Small remnants of performances past and future lay scattered on the gallery floor at dc3 Art Projects. Electrical cords, tumbleweeds of hair, and a clean white pile of salt were some of the obstacles visitors navigated around as they moved throughout the gallery on Thursday evening, May 16th. This shifted once Rebecca John began her performance; suddenly both her body and the mound of salt crystals became a mobile unit, pushing into viewer’s space, moving around and being moved around for a tiring two hour durational performance.
Blocking out the bodies around her, John spent the evening on her hands and knees laboriously pulling and sweeping the substantial pile of salt over the hard concrete floor with a loosely woven cheesecloth. The sheet of fabric being so porous and fine ensured that her repetitive action would not be one of ease and speed. Slowly she moved all over the gallery, readjusting the cloth as it slowly deteriorated from being pulled over the gritty saline crystals and floor. Whether for physical relief or a way of punctuating her performance, John would stop moving every so often and sit upon the pile of salt staring off into space. Like a statue she would stay, sometimes with crossed legs, other times on her knees, the shifting and sharp pile of crystals melting beneath her.
John’s expressionless face never gave away the slightest hint of discomfort or fatigue, even though I could see her bare hands and feet turning purple due to the cold floor, circulatory strain on her legs from her position, and the chemical reaction of the salt on her skin, vessels beneath contracting. Raw fingers wrapped in cheese cloth unceasingly pulled, scraped, unravelled and rebound. I wondered if her hands were burning from the salt or if they had become completely numb by that point. I started to feel sad and helpless watching her work while people stepped around her, watched her, or ignored her.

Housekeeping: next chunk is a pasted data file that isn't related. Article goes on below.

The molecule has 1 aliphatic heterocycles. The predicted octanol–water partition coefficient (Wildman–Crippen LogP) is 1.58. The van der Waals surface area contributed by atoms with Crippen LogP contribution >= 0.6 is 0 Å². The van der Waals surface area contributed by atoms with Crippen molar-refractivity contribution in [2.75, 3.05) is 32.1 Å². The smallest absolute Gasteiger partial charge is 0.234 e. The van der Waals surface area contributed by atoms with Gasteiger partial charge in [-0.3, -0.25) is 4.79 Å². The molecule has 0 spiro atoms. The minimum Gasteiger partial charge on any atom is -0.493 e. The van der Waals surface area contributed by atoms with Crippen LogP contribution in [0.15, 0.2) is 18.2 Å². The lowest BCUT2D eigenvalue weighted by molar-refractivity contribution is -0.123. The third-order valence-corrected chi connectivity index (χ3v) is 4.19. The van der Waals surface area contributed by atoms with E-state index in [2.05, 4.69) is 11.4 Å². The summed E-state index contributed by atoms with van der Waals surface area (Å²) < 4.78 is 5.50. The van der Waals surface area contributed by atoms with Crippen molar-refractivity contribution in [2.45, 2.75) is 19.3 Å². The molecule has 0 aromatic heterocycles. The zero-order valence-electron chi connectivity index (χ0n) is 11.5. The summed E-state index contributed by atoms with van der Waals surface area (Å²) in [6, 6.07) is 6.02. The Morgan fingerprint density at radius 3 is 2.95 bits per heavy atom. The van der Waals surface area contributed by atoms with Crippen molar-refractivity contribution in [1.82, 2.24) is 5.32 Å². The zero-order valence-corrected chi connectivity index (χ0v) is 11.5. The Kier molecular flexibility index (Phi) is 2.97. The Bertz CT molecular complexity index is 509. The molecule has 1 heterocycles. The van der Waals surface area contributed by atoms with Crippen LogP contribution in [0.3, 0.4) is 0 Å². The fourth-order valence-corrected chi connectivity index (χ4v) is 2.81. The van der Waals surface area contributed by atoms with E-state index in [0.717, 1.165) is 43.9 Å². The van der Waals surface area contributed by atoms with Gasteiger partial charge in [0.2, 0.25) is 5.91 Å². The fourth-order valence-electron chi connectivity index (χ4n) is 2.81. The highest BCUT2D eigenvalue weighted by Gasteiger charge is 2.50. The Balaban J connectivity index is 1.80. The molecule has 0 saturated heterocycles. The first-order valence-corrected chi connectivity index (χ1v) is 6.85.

In a room full of bodies it was like John did not even exist. As I moved between performances inside and out of the gallery, I wasn’t really surprised when each time I came back to visit John I would find her just as I left her, although never in the same spot. I knew that I could leave the space and not miss anything, and I knew everyone else felt the same, but at least I had a reason to leave. In a culture of anticipating climactic moments and shock factors, the monotony of her performance piece simply took up space, but did not beg attention or acknowledgement. I wanted her work to be noticed and the pain I knew her body was feeling to be acknowledged. But she didn’t seem to notice, and so like everyone else I left once again.
Her performance conclusion was no different than the rest. There was no grand finale, just an end signified by her lack of presence. It was as it had been throughout, with the exception of a pathway of fine salt dust that remained on the ground, leaving the first trace of evidence of her movement in the space. Intentional or a result of the cheesecloth having barely any substance left to it, I’m not sure.
John’s piece resonated deeply with me while I worked to process the life of performance art after the last week. Why salt? Why cheese cloth? Symbolic of something bigger I was missing? History or labour? Or maybe a metaphor for the ephemerality of performance art; the inability to quantify it or assign it a fixed physical space in time; the contrast between physical art objects moulded by the artist’s hand, and the conceptual and immaterial nature of performance art. I finally understood that trying to formulate a specific set of rules or guidelines for performance art would be as futile as trying to build a sculpture out of John’s pile of salt crystals. Some things are better left outside of the box.
Written by Brittany Snellen.
Brittany Snellen has a master’s degree in art history from the University of Alberta. She’s spent the last five years facilitating collaborative exhibition projects between art historians and artists. In her spare time you can find her photographing births and writing about art.